When the client is an organization

3.2-3 Although a lawyer may receive instructions from an officer, employee, agent or representative, when a lawyer is employed or retained by an organization, including a corporation, the lawyer must act for the organization in exercising his or her duties and in providing professional services.

Commentary

[1]  A lawyer acting for an organization should keep in mind that the organization, as such, is the client and that a corporate client has a legal personality distinct from its shareholders, officers, directors and employees. While the organization or corporation acts and gives instructions through its officers, directors, employees, members, agents or representatives, the lawyer should ensure that it is the interests of the organization that are served and protected. Further, given that an organization depends on persons to give instructions, the lawyer should be satisfied that the person giving instructions for the organization is acting within that person’s authority.

(https://www.lawsociety.bc.ca/support-and-resources-for-lawyers/act-rules-and-code/code-of-professional-conduct-for-british-columbia/chapter-3-%E2%80%93-relationship-to-clients/)

Less than six weeks until the BC Law Society decides if the UBC deciding that a legal counsel answered an officer’s question of “how can I remove a student’s academic freedom so I don’t have to listen to a complaint about academic freedom about myself in a way where I don’t even have to declare a conflict of interest in closing the complaint about me down?” somehow doesn’t violate this clause of the BC Professional Code of Conduct. They’ll have to determine if the provost asking for a “get-me-out-of-policy-jail-free” card is within the Provost’s authority to ask for.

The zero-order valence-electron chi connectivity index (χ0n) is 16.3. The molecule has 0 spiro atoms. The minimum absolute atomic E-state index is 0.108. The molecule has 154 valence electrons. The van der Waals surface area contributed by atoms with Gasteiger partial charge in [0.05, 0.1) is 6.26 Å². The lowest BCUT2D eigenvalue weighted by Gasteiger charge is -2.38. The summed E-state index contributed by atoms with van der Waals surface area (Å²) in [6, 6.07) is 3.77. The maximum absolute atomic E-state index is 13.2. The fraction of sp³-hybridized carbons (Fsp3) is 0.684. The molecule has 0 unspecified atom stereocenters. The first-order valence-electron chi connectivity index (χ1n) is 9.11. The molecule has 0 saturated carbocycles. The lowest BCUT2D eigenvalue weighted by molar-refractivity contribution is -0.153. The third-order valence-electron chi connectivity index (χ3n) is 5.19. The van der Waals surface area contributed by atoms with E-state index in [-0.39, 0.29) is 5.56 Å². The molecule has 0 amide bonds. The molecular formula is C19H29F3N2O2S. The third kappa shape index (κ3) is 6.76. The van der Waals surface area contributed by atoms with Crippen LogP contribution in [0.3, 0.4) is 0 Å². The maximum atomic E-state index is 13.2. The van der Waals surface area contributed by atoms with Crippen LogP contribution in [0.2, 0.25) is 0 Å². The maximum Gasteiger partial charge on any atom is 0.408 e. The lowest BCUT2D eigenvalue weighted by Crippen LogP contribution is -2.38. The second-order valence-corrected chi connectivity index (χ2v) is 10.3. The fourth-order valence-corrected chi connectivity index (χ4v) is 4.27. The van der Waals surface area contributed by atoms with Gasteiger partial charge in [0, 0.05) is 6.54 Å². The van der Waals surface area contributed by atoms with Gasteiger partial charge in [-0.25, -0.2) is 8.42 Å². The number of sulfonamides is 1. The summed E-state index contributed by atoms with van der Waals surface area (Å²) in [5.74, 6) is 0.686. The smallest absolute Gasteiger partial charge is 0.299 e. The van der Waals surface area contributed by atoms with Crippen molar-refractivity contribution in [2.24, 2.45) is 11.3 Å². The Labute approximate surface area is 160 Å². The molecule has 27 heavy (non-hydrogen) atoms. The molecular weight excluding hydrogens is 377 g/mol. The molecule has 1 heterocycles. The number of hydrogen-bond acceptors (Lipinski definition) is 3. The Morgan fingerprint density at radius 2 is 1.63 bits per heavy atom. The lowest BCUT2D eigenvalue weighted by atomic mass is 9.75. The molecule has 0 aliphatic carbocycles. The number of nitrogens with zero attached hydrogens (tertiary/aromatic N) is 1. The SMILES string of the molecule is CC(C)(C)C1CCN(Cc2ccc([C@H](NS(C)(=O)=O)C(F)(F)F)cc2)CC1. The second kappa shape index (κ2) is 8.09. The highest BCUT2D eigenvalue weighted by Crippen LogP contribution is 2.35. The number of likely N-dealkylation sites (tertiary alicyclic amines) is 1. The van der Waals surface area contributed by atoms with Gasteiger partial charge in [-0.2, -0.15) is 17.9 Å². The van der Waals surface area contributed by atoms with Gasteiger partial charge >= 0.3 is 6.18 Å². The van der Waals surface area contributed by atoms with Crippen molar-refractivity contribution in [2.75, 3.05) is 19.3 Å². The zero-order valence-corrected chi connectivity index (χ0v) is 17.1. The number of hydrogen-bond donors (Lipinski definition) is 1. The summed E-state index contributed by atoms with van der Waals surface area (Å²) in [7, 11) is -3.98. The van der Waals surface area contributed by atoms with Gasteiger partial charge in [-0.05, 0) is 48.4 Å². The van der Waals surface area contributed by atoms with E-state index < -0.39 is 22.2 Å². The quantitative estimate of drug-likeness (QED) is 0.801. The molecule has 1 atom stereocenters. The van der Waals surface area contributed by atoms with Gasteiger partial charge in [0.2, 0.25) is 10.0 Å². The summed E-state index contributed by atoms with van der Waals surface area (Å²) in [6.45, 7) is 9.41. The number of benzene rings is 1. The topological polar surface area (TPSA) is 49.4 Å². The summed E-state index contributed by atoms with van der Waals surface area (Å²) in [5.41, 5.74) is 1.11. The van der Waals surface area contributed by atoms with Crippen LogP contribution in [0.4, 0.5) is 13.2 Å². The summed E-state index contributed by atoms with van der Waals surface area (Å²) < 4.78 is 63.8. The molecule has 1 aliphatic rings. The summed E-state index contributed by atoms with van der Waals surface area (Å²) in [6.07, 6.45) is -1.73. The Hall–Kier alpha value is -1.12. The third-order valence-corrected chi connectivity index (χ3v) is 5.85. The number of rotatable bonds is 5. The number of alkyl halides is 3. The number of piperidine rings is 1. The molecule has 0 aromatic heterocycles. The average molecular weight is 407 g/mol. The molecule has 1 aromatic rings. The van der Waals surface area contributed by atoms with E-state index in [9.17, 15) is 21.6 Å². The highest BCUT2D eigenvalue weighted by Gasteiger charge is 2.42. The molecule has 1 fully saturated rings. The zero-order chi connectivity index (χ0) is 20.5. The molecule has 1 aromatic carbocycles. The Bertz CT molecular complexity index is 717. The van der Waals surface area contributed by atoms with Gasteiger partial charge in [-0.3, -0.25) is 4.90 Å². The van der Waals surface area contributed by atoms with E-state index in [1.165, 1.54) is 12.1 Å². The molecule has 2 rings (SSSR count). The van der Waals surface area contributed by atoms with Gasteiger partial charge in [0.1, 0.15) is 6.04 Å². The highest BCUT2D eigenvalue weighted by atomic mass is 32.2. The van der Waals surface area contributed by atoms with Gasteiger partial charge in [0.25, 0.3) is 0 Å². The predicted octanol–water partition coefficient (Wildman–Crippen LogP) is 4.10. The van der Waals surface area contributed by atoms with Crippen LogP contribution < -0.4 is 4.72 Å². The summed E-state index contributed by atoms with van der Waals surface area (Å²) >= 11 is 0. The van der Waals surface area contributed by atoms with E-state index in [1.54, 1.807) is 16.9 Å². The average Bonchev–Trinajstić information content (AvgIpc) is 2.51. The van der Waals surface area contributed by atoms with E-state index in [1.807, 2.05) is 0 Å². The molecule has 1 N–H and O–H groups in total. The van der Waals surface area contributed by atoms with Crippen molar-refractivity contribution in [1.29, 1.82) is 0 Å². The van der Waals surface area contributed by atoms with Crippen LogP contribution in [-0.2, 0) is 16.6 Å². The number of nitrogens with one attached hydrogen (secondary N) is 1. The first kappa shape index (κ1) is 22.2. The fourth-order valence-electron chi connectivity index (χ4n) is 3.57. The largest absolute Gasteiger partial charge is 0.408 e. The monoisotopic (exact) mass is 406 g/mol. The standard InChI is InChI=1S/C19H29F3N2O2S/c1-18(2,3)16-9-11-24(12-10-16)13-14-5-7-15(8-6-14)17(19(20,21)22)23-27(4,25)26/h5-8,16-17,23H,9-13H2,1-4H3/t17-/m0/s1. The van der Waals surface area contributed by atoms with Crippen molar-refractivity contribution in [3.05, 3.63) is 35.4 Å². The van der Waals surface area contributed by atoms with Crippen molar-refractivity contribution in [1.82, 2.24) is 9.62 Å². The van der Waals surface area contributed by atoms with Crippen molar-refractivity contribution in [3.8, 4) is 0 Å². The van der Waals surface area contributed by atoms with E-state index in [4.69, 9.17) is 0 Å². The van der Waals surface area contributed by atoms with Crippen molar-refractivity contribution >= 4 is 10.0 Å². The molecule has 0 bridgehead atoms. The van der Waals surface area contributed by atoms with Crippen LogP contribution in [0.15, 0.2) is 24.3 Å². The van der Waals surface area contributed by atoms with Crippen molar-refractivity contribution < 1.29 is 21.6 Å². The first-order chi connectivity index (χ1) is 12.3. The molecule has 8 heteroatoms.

Even if the Provost hadn’t laid out his plan as to why he needed a way to make academic freedom go away, the violation is in trying to circumvent the policies in place to specifically catch his abuse of authority.

The Institution’s best interest was for everyone to follow the Conflict of Interest Policy from the beginning. It should have been followed and the first employee who was asked to cover for their boss should have suspected a COI and reported it. From the institutional perspective, it would have been a lot cheaper than what’s going to happen once two different regulatory services finally grind through their backlog.

I just can’t wait for that phone call.

Policy Police: You know officers have to follow your policies, don’t you?
UBC: Nu-uh! Our lawyers said we don’t have to!
PP: They work for the institution.
UBC: We are the institution!
PP: Grab a pen?
UBC: … Okay.
PP: No, you don’t understand. You just passed the ‘I’m just an officer’ test.

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